The study of folklore has historically focused on the daily life and culture of regular people, such as artisans, storytellers, and craftspeople. But what can folklore reveal about strategies of belonging, survival, and reinvention in moments of crisis?
The experience of living in hostile conditions for cultural, social, political, or economic reasons has redefined communities in crisis. The curated works in Theorizing Folklore from the Margins offer clear and feasible suggestions for how to ethically engage in the study of folklore with marginalized populations. By focusing on issues of critical race and ethnic studies, decolonial and antioppressive methodologies, and gender and sexuality studies, contributors employ a wide variety of disciplines and theoretical approaches. In doing so, they reflect the transdisciplinary possibilities of Folklore studies.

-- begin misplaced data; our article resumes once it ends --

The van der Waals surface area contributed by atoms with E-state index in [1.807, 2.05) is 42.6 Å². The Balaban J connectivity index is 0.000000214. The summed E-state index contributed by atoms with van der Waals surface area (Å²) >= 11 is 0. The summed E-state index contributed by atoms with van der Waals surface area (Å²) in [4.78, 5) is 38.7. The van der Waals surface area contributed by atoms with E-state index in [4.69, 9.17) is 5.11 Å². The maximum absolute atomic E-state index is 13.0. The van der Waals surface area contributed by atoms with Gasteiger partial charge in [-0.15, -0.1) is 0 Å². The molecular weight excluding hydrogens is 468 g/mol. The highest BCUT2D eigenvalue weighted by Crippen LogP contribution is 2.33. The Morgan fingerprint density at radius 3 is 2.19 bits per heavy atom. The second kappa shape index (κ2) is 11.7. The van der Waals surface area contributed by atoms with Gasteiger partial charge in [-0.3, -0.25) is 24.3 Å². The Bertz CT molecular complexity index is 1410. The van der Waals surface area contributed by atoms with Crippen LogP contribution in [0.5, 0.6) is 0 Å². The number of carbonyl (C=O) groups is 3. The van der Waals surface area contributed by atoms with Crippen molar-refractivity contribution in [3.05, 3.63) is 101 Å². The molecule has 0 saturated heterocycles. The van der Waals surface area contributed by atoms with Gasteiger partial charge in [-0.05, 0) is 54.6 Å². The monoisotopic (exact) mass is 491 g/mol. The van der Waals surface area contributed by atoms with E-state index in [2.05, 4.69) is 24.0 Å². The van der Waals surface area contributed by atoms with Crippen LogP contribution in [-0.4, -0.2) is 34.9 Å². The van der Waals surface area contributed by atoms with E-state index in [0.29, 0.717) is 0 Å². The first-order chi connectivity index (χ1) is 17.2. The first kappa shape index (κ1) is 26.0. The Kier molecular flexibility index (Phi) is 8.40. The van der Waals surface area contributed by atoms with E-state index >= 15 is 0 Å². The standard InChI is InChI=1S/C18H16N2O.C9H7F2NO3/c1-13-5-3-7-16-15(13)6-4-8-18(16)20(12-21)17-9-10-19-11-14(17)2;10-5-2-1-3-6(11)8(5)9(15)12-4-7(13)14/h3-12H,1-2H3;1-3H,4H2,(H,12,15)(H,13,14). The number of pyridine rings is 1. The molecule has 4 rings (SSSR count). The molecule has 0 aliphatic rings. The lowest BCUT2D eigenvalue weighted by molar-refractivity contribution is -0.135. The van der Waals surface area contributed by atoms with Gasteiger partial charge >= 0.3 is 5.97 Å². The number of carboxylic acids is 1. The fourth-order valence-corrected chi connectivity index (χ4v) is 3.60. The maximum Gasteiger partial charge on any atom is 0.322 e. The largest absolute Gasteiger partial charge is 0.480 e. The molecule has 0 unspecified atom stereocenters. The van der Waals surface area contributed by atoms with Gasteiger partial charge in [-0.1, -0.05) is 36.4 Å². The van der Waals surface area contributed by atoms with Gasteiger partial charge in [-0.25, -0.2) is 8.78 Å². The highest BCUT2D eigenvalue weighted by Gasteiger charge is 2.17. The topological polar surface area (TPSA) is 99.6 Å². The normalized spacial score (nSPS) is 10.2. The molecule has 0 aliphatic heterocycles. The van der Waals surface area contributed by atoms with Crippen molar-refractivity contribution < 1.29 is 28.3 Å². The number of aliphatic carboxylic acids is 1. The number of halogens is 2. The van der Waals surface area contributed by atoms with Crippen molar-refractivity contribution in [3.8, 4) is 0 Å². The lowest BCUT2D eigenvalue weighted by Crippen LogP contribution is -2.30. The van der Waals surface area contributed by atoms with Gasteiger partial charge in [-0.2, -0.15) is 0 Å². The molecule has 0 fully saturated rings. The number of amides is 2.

By bridging the gap between theory and practice, Theorizing Folklore from the Margins confirms that engaging with oppressed communities is not only relevant, but necessary.